<a href="https://www.greenlifestylemag.com.au/blogs/leon#">The Business of Green</a>

The Business of Green

Money matters in the green world, by Leon Gettler.

Climate change and the food industry

Eating food

Credit: Clipart

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The food industry is likely to be on the front line in the battle against climate change.

The Financial Times reports that the amount of food we waste has an enormous environmental impact, with wastage being encouraged by cheap food, lifestyles, farming and retail practices.

Food production and consumption represents a massive part of every country’s carbon footprint.

A few years ago, the United Nations Food and Agriculture Organisation put out a report saying that livestock were a bigger threat to the environment than cars.

“Livestock now use 30 per cent of the Earth’s entire land surface, mostly permanent pasture, but also including 33 per cent of the global arable land used to producing feed for livestock," the report notes.

"As forests are cleared to create new pastures, it is a major driver of deforestation, especially in Latin America where, for example, some 70 per cent of former forests in the Amazon have been turned over to grazing.

"At the same time herds cause wide-scale land degradation, with about 20 per cent of pastures considered as degraded through overgrazing, compaction and erosion. This figure is even higher in the drylands where inappropriate policies and inadequate livestock management contribute to advancing desertification."

It continues: "The livestock business is among the most damaging sectors to the Earth’s increasingly scarce water resources, contributing among other things to water pollution, euthropication [large increases in nutrient concentrations which can imbalance ecosystems] and the degeneration of coral reefs.

"The major polluting agents are animal wastes, antibiotics and hormones, chemicals from tanneries, fertilisers and the pesticides used to spray feed crops. Widespread overgrazing disturbs water cycles, reducing replenishment of above and below ground water resources. Significant amounts of water are withdrawn for the production of feed”.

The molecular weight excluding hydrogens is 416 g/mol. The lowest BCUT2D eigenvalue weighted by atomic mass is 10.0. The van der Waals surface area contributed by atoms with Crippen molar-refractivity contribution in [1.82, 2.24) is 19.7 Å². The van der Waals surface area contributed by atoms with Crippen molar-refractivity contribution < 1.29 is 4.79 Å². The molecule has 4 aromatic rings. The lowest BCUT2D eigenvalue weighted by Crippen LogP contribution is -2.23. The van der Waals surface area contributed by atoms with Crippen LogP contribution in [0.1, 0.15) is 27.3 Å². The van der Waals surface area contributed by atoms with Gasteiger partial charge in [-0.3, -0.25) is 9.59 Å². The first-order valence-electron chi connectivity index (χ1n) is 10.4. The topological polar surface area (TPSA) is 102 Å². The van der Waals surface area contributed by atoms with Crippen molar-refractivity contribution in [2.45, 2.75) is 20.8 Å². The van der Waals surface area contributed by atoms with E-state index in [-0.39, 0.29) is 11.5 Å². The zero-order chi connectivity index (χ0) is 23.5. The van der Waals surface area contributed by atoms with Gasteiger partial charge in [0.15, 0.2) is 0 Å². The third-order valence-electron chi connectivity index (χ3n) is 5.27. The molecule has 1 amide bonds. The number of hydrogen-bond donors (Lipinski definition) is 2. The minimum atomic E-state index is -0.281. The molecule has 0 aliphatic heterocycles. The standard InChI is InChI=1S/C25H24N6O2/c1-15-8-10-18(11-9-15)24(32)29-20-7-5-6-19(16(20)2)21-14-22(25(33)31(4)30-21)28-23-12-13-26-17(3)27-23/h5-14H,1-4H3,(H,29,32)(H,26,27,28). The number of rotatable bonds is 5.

What we need to see are businesses and consumers changing their behaviours when it comes to food. For shoppers, this means purchasing more wisely. For the industry, it means looking to innovative solutions surrounding waste. For example, as the Financial Times report cited above notes, some companies are now turning waste cooking oil into a diesel vehicle fuel substitute, and in Germany, farms are turning waste into electricity.

Australian Food News notes that farmers and the food industry need to become more efficient.

It quotes the CEO of market insight group IGD, Joanne Denney-Finch, as saying: “Most of the world’s fertile farmland is already in use, so we need to use it more effectively and sustainably because already about 40 per cent of the world’s farmland is categorised as degraded and the problem of over-fishing is even worse. Human water consumption has risen six-fold over the past century - more than double the growth in population. That can’t continue, because the water table is falling in many crop growing parts of the world and according to the UN, if this continues, we’ll lose a third of cereal production within 15 years.”

In Britain, the Guardian reports that the British Government has a plan to introduce labels on all products, showing the greenhouse gas emissions created by their production, transport and eventual disposal, similar to the 'calorie count' figures already seen on food packaging.

But don’t always rely on 'food miles'. Sometimes food brought in from overseas might have a lower carbon footprint than food produced here where a lot of energy is used.

We need similar labels on food products here so that people can make a choice. Consumers need to get used to this. At the same time, the food industry will need to make changes. In 10 years time, it might look very different.

What sort of changes are needed? What should food producers do? Have you changed your diet because of climate change? Or are you planning to?